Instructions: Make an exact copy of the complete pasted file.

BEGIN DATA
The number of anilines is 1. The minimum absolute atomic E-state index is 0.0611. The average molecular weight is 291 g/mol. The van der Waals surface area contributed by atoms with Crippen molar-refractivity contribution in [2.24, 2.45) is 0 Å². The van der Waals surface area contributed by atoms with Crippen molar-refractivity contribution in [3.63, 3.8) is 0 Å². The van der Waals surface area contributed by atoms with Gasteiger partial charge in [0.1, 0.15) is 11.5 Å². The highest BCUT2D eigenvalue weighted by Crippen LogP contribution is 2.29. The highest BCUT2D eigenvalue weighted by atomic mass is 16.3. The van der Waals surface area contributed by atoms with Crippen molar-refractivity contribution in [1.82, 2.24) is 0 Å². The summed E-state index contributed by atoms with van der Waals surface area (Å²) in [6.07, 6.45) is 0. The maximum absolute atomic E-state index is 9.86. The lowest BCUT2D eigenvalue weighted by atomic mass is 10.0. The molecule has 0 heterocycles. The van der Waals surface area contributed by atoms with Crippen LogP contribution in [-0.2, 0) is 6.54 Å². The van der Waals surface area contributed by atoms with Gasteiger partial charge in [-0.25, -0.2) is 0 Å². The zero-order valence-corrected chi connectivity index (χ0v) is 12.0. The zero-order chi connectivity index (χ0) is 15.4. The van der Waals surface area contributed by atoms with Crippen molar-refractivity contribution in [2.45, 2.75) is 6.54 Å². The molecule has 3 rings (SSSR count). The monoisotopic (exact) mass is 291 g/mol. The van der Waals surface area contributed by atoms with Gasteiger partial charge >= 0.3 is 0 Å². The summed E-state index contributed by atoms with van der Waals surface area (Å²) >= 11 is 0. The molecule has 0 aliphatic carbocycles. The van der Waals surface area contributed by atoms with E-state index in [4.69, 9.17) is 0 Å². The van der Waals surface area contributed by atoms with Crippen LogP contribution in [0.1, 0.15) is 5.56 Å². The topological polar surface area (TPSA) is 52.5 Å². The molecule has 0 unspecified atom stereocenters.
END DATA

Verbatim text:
The number of anilines is 1. The minimum absolute atomic E-state index is 0.0611. The average molecular weight is 291 g/mol. The van der Waals surface area contributed by atoms with Crippen molar-refractivity contribution in [2.24, 2.45) is 0 Å². The van der Waals surface area contributed by atoms with Crippen molar-refractivity contribution in [3.63, 3.8) is 0 Å². The van der Waals surface area contributed by atoms with Gasteiger partial charge in [0.1, 0.15) is 11.5 Å². The highest BCUT2D eigenvalue weighted by Crippen LogP contribution is 2.29. The highest BCUT2D eigenvalue weighted by atomic mass is 16.3. The van der Waals surface area contributed by atoms with Crippen molar-refractivity contribution in [1.82, 2.24) is 0 Å². The summed E-state index contributed by atoms with van der Waals surface area (Å²) in [6.07, 6.45) is 0. The maximum absolute atomic E-state index is 9.86. The lowest BCUT2D eigenvalue weighted by atomic mass is 10.0. The molecule has 0 heterocycles. The van der Waals surface area contributed by atoms with Crippen LogP contribution in [-0.2, 0) is 6.54 Å². The van der Waals surface area contributed by atoms with Gasteiger partial charge in [-0.25, -0.2) is 0 Å². The zero-order valence-corrected chi connectivity index (χ0v) is 12.0. The zero-order chi connectivity index (χ0) is 15.4. The van der Waals surface area contributed by atoms with Crippen molar-refractivity contribution in [2.45, 2.75) is 6.54 Å². The molecule has 3 rings (SSSR count). The monoisotopic (exact) mass is 291 g/mol. The van der Waals surface area contributed by atoms with Gasteiger partial charge >= 0.3 is 0 Å². The summed E-state index contributed by atoms with van der Waals surface area (Å²) >= 11 is 0. The molecule has 0 aliphatic carbocycles. The van der Waals surface area contributed by atoms with E-state index in [4.69, 9.17) is 0 Å². The van der Waals surface area contributed by atoms with Crippen LogP contribution in [0.1, 0.15) is 5.56 Å². The topological polar surface area (TPSA) is 52.5 Å². The molecule has 0 unspecified atom stereocenters.